Free condom distribution programs are important to continue to maintain distribution, as it has been shown time and time again that charging a price decreases usage rates. In 1993, Louisiana launched its free condom campaign, and the demand for condoms quickly surpassed the budget to purchase them. A localized study examined the effects of charging a low price to deal with this budget issue, and found that overall condom distribution and use decreased, and it was ultimately more costly in time to find businesses willing to participate than what was saved by charging a price (Cohen 567). It was not clear if it was the cost or embarrassment of having to buy the condoms that evaded customers.

Clearly, stigma associated with sex and condom use is an important consideration when making policy. Religious stigma amongst minority groups might be less pervasive than what is commonly believed. A study

among Catholic migrant worker men showed that over 50% used contraceptives despite conflicting religious beliefs. The real stigma seems to stem from HIV, and this stigma is leading to dangerous sexual practices. A study observed that within a group of HIV positive African American women, only 60% used condoms consistently due to not wanting to bring up issues related to their HIV status. These women also reported high levels of social isolation, so catering to this particular population of minority women might continue to be a challenge for public health (Wilson 597).

On the public health side, policy must be created that focuses on correct condom use and communication. High usage rates make it clear that the public health sector has successfully tackled condom distribution, and high HIV prevalence has made it apparent that distribution isn’t enough. A study in Thailand demonstrated that intense behavioral intervention amongst commercial sex workers led to lower incidence of unprotected sex and disease. Even with this knowledge, a quarter of the women in the study were not persuaded (Artz 240). Addressing these barriers is clearly a challenge for public health, especially because intensive intervention is arguably not feasible for an entire population. In this case, widely dispersed forms of cost effective media may be useful, which gives appeal to social marketing.

Social marketing, the commercialization and marketing of health products to encourage behavior change, is both a tool and a barrier to attacking the disparity between white and minority women and HIV rates (Vitellone 20). The main problem with social marketing relates to incentives. While public health might be driven by concern for equality and safety, social marketers are driven by monetary incentives, and do not consider the effect of their campaign on promoting behavioral changes. Western advertising for condoms has primarily focused on images of powerful men, arguably because their analysis has proven the profitability of this group. The most successful brands of condoms in the United States are “Trojan” and “Ramses,” powerful male figures in history (Katz 2). This campaign might have negative implications because it reinforces power rules during sexual interaction, which, as discussed above, is a barrier to communication. These campaigns also illustrate women as victims and carriers of disease, as the 1987 Grim Reaper campaign in Australia, which further empowers men (Kaplan 175). These advertisements relate condoms and consequently safe sexual practices to whiteness (Vitellone 28). By ascribing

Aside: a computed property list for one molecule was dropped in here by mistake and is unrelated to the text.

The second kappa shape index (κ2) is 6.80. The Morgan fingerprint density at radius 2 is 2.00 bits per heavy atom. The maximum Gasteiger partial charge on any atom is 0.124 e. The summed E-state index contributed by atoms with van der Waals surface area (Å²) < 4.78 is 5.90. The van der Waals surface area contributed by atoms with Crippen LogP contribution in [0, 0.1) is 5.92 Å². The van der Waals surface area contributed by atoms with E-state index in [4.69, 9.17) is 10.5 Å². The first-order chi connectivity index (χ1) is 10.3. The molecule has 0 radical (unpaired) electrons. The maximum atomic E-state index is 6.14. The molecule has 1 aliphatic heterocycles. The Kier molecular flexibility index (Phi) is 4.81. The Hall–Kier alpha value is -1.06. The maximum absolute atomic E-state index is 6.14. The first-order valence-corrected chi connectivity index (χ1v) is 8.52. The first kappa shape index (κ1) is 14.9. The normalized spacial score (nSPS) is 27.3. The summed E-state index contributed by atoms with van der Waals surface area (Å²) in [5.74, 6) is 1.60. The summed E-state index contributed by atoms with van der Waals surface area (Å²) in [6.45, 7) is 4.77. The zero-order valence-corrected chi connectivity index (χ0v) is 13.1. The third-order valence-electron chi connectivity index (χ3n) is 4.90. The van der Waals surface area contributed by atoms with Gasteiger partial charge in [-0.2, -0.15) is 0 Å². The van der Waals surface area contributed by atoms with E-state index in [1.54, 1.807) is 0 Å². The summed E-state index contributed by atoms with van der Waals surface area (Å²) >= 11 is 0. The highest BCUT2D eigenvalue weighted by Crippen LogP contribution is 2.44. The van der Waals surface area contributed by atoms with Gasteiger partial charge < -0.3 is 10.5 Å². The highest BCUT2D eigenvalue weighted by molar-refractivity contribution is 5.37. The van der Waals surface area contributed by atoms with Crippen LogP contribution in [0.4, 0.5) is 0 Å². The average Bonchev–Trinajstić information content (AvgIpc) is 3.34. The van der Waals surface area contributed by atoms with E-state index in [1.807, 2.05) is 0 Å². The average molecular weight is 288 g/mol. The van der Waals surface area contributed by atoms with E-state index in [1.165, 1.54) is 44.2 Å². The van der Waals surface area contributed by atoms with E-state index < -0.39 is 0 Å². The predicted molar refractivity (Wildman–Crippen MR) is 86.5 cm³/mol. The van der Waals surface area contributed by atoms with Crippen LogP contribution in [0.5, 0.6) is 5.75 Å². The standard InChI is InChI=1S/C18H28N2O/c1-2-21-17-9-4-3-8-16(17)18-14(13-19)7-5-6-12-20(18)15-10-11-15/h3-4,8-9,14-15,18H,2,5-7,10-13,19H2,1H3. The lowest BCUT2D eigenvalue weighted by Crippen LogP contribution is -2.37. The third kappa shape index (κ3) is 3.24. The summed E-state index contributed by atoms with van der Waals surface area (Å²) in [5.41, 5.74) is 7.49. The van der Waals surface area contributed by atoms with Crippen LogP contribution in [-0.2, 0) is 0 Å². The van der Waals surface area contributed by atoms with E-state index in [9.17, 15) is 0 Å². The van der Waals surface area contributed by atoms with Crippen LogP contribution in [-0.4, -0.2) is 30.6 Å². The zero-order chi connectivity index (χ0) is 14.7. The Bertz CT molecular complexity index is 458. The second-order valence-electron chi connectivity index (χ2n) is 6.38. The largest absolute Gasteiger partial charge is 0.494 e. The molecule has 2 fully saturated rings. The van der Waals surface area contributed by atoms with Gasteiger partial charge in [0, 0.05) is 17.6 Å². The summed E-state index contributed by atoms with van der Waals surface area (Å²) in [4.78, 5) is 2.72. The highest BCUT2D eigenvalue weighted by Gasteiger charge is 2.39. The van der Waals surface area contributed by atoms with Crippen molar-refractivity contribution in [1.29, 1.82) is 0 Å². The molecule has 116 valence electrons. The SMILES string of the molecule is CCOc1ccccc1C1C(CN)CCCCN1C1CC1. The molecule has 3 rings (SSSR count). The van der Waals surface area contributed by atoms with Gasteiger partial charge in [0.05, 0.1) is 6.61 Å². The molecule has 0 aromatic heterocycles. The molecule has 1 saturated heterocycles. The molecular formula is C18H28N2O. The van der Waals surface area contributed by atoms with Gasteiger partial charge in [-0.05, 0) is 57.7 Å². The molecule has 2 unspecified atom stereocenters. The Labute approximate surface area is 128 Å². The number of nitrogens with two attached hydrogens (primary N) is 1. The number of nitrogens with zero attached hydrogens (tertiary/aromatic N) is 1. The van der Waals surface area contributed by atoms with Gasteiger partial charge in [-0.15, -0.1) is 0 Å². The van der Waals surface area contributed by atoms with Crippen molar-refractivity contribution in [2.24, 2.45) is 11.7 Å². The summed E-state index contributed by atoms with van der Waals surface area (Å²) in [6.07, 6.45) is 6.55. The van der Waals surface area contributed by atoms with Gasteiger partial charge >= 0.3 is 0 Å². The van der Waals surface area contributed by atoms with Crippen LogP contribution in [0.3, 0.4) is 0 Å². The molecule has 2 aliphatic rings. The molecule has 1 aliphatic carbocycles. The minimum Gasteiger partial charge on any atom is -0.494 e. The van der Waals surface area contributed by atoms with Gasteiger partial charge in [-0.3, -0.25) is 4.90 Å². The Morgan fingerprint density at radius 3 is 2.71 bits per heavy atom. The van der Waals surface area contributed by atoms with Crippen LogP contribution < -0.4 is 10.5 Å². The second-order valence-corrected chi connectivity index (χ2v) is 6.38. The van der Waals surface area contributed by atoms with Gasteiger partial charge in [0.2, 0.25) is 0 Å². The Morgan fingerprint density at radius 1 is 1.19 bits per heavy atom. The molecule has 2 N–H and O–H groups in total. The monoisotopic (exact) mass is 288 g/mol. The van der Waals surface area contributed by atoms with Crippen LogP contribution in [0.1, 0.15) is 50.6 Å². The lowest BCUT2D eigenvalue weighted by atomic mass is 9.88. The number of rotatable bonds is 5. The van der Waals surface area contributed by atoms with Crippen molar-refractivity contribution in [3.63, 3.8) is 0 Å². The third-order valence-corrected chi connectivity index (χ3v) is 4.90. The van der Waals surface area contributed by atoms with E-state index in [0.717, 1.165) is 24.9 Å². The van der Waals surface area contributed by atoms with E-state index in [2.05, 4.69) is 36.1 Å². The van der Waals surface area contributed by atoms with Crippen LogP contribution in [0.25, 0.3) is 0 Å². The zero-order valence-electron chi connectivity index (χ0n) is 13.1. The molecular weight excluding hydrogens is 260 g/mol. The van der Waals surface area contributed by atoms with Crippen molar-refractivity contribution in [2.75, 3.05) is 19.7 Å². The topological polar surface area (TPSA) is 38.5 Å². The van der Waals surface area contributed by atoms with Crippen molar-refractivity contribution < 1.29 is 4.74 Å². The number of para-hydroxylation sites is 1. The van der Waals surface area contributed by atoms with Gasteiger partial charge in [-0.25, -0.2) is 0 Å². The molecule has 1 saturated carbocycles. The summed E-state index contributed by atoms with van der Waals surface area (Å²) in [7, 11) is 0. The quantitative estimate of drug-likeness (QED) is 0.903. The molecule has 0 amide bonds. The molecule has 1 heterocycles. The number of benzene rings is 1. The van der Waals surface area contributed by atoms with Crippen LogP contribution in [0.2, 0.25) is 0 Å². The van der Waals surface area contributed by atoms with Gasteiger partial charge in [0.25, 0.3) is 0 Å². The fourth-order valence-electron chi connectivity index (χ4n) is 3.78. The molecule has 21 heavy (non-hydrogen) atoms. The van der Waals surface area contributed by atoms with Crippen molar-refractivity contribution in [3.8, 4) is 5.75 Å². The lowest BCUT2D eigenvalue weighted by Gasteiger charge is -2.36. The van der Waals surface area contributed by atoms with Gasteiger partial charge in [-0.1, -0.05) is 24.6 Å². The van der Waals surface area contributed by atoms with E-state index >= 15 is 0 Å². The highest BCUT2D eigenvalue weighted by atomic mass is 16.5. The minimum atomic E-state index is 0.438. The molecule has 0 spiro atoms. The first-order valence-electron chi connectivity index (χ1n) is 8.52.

race and class to good sexual health, these advertisements arguably make it more difficult for minority men to respond positively to condoms and the values regarding safer sex that they promote. (Kaplan 175).

The public nature of social marketing makes it a lot harder to implement. A history of extensive rules and regulations with regards to condom advertising has demonstrated the difficult decision of whether or not to broadcast advertisements (Kaplan 176). On the one hand, condoms are necessary to slow the spread of HIV. Studies have found a positive correlation between exposure to condom advertising and condom use among minority youth (Kennedy 1811). On the other hand, selective audiences might be appalled with a broadcaster that promotes a product so closely tied with political and religious stigma. For example, advertising to sell condoms in sub Saharan Africa has led to moral panic as it conflicts with the church’s focus on the family (Kaplan 175). It is not clear whether churches or advertisers are in the wrong because the prohibition of condoms by religious institutions has led to thousands of new HIV infections in a year’s time (Altman 267). Many argue that the seductive nature of the images and language in condom advertisements actually promote promiscuous behavior (Wilke 2). Although social marketing might reach a larger population, these religious and political winds make it a lot harder to implement.